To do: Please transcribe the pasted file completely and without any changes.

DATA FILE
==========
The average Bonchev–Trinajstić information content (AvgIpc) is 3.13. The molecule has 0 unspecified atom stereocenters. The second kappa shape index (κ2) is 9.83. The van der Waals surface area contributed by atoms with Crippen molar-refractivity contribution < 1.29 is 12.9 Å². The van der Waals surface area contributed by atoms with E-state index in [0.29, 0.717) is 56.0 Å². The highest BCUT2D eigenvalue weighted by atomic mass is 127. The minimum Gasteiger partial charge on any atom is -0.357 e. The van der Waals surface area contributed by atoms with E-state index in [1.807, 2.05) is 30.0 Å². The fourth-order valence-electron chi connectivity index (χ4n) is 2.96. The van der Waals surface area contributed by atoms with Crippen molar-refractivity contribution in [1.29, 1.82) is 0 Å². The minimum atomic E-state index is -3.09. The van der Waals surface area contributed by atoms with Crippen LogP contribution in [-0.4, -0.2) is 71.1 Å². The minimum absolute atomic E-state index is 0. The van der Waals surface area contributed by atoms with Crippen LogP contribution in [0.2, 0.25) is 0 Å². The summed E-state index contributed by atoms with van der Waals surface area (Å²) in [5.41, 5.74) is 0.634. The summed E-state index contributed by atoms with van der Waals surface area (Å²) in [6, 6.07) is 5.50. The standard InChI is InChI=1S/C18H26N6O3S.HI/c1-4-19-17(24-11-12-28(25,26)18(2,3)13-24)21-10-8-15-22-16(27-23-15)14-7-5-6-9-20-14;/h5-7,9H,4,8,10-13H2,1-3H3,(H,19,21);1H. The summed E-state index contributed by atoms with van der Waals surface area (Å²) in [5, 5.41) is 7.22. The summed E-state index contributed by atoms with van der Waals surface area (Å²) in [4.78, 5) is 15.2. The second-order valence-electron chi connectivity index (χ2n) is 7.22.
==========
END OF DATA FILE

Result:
The average Bonchev–Trinajstić information content (AvgIpc) is 3.13. The molecule has 0 unspecified atom stereocenters. The second kappa shape index (κ2) is 9.83. The van der Waals surface area contributed by atoms with Crippen molar-refractivity contribution < 1.29 is 12.9 Å². The van der Waals surface area contributed by atoms with E-state index in [0.29, 0.717) is 56.0 Å². The highest BCUT2D eigenvalue weighted by atomic mass is 127. The minimum Gasteiger partial charge on any atom is -0.357 e. The van der Waals surface area contributed by atoms with E-state index in [1.807, 2.05) is 30.0 Å². The fourth-order valence-electron chi connectivity index (χ4n) is 2.96. The van der Waals surface area contributed by atoms with Crippen molar-refractivity contribution in [1.29, 1.82) is 0 Å². The minimum atomic E-state index is -3.09. The van der Waals surface area contributed by atoms with Crippen LogP contribution in [-0.4, -0.2) is 71.1 Å². The minimum absolute atomic E-state index is 0. The van der Waals surface area contributed by atoms with Crippen LogP contribution in [0.2, 0.25) is 0 Å². The summed E-state index contributed by atoms with van der Waals surface area (Å²) in [5.41, 5.74) is 0.634. The summed E-state index contributed by atoms with van der Waals surface area (Å²) in [6, 6.07) is 5.50. The standard InChI is InChI=1S/C18H26N6O3S.HI/c1-4-19-17(24-11-12-28(25,26)18(2,3)13-24)21-10-8-15-22-16(27-23-15)14-7-5-6-9-20-14;/h5-7,9H,4,8,10-13H2,1-3H3,(H,19,21);1H. The summed E-state index contributed by atoms with van der Waals surface area (Å²) in [5, 5.41) is 7.22. The summed E-state index contributed by atoms with van der Waals surface area (Å²) in [4.78, 5) is 15.2. The second-order valence-electron chi connectivity index (χ2n) is 7.22.